ESPN has yanked its poll from the BCS's determination as to who ultimately can be the national champion in college footbal. ESPN did so after the BCS announced that it would only reveal which coaches voted for what teams in the final poll of last season, but not preceding polls.

I raised a stink about the voting that took place late last football season, when Cal and Texas switched places, with Texas leapfrogging over Cal and into a BCS bowl game (as a result of this switch, Cal did not get to go to a BCS bowl game -- an absence which cost the school and its conference millions of dollars). My premise was that something appeared rotten in both the state of college football and the State of Texas and, further, that that "something" could be answered if the BCS revealed who switched their votes. If it turned out the clueless coaches in all but the Big 12 switched their votes, then the story would have been one of absolution of the Big 12 and of ridicule, perhaps, of the coaches who switched their vote so late in the season. If, on the other hand, it turned out that Big 12 coaches switched their votes, perhaps under pressure, then this would have been one of the biggest corruption stories coming out of Texas since the time Lyndon Johnson won his Senate primary against one-time Texas Governor Coke Stevenson by 56 votes, with all of south Texas coming in very late.

And, when the dust settled over the Lone Star State and college football, reforms would have been enacted. Good stuff, too.

The BCS stands for Bowl Championship Series, but it might as well stand for Blown Character Society at this point. What happened last year was wrong, and I can almost guarantee you that if voters leapfrogged Cal, from a more mellow conference and a state that's less passionate about football than Texas, there might have been a congressional inquiry. You have to believe that the Big 12 would have pressed for answers, as would have Texas Coach Mack Brown. But the guys who run the BCS, I believe, are a former Big 12 coach (Grant Teaff) and a current athletic director of a Big 12 school, and there wasn't a huge hue and cry from the West Coast that there would have been from Texas had the roles been reversed. There is certainly nothing to suggest that those guys have done anything wrong, but their failure to provide an accounting of what happened also leaves the average fan with a hint that there might be something embarrassing that the BCS does not want to reveal.

I am glad that the media outlets are refusing to take part in this charade of deciding a national champion through means of computers, given that the football crowd is generally an anti-intellectual bunch. The media outlets should be participants in the stuff they cover, period. Which means that the BCS will continue to find polls and rating systems that justify its ultimate paydays, instead of opting for the simpler solution of staging a national championship playoff system where the real champion is decided on the field. It could well be that the next pollsters who get a say in this drama are a group of eleven year-old kids from the mentally gifted math programs -- one from a city in which each BCS-eligible team plays -- who flip coins to decide worthiness, while another group of kids, this time cheerleaders from high schools in the areas of each BCS-eligible school -- will rate the teams based upon the quality of their uniforms and their cheering.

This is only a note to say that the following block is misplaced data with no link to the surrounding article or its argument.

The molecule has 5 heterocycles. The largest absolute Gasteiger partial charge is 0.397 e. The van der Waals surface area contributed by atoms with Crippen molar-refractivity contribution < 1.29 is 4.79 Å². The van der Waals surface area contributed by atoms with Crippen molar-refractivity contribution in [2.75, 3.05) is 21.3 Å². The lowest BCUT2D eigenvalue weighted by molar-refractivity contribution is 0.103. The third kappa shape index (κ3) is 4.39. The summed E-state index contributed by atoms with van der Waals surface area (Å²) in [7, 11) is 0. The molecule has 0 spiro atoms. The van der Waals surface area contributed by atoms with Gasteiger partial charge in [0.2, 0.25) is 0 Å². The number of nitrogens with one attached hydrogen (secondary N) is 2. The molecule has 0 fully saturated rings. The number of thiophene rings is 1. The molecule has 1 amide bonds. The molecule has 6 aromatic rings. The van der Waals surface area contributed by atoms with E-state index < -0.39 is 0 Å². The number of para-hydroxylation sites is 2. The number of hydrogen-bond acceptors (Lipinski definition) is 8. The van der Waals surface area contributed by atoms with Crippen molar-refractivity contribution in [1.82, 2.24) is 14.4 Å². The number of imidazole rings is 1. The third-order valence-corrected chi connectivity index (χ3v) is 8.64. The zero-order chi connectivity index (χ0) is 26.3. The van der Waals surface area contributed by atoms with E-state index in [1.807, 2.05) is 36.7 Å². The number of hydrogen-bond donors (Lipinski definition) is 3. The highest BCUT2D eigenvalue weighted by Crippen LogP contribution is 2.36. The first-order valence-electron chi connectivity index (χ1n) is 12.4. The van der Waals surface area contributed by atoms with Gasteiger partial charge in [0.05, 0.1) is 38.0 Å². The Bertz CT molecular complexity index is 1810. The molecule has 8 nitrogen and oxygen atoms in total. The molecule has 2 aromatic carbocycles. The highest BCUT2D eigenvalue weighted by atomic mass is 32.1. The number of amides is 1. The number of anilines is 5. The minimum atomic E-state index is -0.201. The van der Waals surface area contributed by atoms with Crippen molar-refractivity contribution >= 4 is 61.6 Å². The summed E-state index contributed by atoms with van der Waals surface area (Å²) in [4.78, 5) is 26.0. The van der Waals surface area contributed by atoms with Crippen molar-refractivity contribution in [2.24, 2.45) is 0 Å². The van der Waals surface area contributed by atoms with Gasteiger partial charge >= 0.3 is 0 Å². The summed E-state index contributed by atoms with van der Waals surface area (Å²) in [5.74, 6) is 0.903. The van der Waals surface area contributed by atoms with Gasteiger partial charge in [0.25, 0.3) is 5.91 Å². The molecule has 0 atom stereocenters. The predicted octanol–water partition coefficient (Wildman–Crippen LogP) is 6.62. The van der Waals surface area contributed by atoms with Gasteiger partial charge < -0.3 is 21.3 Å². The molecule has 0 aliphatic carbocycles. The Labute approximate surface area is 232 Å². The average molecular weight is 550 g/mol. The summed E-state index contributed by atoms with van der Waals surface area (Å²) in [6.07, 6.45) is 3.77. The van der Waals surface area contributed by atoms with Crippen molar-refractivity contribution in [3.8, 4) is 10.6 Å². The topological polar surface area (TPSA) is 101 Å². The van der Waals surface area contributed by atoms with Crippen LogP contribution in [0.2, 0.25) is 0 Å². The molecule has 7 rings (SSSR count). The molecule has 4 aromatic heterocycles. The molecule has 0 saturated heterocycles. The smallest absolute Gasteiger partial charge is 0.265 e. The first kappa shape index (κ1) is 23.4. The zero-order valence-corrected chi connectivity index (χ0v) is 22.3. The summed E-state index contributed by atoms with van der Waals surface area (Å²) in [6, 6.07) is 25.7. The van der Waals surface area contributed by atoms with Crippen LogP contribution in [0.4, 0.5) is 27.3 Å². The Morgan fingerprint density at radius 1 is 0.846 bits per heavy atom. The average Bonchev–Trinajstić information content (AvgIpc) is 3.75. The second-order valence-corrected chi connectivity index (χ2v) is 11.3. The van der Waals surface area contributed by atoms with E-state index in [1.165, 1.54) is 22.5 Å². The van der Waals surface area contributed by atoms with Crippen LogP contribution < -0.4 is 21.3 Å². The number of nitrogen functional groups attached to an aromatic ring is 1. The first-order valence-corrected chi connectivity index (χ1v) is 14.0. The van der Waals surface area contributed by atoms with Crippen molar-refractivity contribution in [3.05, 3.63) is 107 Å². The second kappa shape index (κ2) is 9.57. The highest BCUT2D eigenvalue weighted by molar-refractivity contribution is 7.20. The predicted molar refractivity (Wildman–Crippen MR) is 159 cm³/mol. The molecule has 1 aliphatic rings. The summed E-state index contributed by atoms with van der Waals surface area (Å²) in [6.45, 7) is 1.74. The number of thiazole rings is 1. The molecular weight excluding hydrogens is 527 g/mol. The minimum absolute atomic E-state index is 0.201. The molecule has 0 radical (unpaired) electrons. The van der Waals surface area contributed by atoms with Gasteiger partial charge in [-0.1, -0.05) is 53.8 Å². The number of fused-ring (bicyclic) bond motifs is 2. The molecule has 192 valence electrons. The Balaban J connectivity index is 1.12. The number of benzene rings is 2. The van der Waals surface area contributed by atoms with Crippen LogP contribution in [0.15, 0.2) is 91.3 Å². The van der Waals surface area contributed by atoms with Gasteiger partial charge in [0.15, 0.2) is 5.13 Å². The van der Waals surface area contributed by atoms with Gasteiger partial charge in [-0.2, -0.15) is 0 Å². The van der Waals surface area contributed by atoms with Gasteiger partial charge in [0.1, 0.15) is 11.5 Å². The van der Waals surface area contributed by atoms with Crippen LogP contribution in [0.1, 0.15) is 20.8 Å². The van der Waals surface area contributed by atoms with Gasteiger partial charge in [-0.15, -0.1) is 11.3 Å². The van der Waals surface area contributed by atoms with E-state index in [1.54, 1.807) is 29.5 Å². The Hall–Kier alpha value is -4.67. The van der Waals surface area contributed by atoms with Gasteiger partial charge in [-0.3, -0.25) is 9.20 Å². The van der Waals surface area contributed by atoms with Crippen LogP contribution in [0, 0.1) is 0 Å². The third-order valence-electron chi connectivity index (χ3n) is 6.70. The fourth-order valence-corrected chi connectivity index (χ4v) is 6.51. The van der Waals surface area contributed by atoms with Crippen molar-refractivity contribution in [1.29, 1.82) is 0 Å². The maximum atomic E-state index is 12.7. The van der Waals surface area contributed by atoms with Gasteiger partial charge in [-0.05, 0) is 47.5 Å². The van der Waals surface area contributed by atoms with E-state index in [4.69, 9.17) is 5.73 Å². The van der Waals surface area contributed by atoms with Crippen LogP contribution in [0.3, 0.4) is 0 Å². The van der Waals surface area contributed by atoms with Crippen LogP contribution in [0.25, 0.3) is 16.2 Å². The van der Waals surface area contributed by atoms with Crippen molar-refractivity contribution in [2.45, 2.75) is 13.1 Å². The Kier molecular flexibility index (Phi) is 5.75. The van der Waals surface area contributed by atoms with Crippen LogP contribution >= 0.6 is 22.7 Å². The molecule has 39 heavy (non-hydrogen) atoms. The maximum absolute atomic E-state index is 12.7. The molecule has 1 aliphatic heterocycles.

Meanwhile, the BCS higher ups have some explaining to do, and, if they do not opt to clarify what actually happened late last college football season, their voting systems will remain under a cloud.

The whole thing stinks.

Perhaps the only people who don't realize it are those who run the BCS.

Tuesday, June 07, 2005

According to the NBA Draft Boards

There are approximately 15 players whose potential his higher than that of Sean May.

I find that hard to believe, as I do that Sean May is more likely to end up on the J.R. Reid end of the continuum of forwards than, say, the James Worthy continuum. Both of those players went to North Carolina, both were high first-round picks. You remember one of them. Most likely you don't remember the other, unless you had your memory refreshed with the recent ESPN competition which anointed a former NBA hoopsters as a color analyst.

What else could may have done in the NCAA tournament other than strap the entire team to his back and will them to an NCAA title? He was dominant, he seized opportunities, and he came up big.

Sometimes those measurements are more important than height, weight, jumping ability and foot speed. The guy can flat-out play.

Whoever gets him in the middle of the first round gets a steal.

Get Ziggy With It

New Vikings' owner Zygmunt Wolf has indicated that he prefers that the Vikings play their game outdoors and get the home-field benefit of the frozen tundra the way the Packers do.

That's great news for many Vikings' fans, who either want to sit outdoors or who have witnessed the poor playoff plight of teams who play in domed stadiums. The big question is what will Wilf actually do?

Will he don all sorts of cold-weather gear purchased from the L.L. Beans and Cabela's of the world or will he sit inside a heated luxury box? If he tries to do the latter, will the Vikings' fans let him get away with it? Or, will local sports radio talk show hosts and newspaper columnists encourage all Vikings' fans to chant, "Ziggy, Ziggy" and exhort the owner to sit outside (or open the windows, if the stadium affords him the opportunity to do so)? Will they give him a standing "o" once he emerges from his luxury box?